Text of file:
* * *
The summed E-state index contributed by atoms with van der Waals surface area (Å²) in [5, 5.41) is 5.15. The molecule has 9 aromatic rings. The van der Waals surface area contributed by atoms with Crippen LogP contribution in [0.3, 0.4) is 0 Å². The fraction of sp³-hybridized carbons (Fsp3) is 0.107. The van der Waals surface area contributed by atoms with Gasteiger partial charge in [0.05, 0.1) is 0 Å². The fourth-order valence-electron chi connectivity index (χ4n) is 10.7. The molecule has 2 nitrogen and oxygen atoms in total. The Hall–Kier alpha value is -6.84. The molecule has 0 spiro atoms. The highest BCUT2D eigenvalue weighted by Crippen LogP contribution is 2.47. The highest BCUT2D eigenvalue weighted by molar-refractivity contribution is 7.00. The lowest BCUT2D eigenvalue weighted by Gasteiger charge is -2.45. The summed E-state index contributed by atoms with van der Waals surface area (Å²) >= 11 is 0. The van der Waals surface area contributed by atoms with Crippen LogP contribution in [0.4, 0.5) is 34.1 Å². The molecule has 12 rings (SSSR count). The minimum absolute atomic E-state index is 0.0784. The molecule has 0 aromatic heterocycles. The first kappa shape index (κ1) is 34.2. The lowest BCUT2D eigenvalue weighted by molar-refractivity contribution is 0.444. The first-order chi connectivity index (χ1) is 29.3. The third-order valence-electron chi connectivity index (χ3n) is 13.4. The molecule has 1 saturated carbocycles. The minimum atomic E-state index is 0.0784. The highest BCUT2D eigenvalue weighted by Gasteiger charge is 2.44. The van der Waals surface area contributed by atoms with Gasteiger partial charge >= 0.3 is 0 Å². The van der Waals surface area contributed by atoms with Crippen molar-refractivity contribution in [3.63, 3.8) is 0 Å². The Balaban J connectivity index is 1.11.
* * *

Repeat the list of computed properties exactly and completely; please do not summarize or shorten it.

The summed E-state index contributed by atoms with van der Waals surface area (Å²) in [5, 5.41) is 5.15. The molecule has 9 aromatic rings. The van der Waals surface area contributed by atoms with Crippen LogP contribution in [0.3, 0.4) is 0 Å². The fraction of sp³-hybridized carbons (Fsp3) is 0.107. The van der Waals surface area contributed by atoms with Gasteiger partial charge in [0.05, 0.1) is 0 Å². The fourth-order valence-electron chi connectivity index (χ4n) is 10.7. The molecule has 2 nitrogen and oxygen atoms in total. The Hall–Kier alpha value is -6.84. The molecule has 0 spiro atoms. The highest BCUT2D eigenvalue weighted by Crippen LogP contribution is 2.47. The highest BCUT2D eigenvalue weighted by molar-refractivity contribution is 7.00. The lowest BCUT2D eigenvalue weighted by Gasteiger charge is -2.45. The summed E-state index contributed by atoms with van der Waals surface area (Å²) >= 11 is 0. The van der Waals surface area contributed by atoms with Crippen LogP contribution in [0.4, 0.5) is 34.1 Å². The molecule has 12 rings (SSSR count). The minimum absolute atomic E-state index is 0.0784. The molecule has 0 aromatic heterocycles. The first kappa shape index (κ1) is 34.2. The lowest BCUT2D eigenvalue weighted by molar-refractivity contribution is 0.444. The first-order chi connectivity index (χ1) is 29.3. The third-order valence-electron chi connectivity index (χ3n) is 13.4. The molecule has 1 saturated carbocycles. The minimum atomic E-state index is 0.0784. The highest BCUT2D eigenvalue weighted by Gasteiger charge is 2.44. The van der Waals surface area contributed by atoms with Gasteiger partial charge >= 0.3 is 0 Å². The van der Waals surface area contributed by atoms with Crippen molar-refractivity contribution in [3.63, 3.8) is 0 Å². The Balaban J connectivity index is 1.11.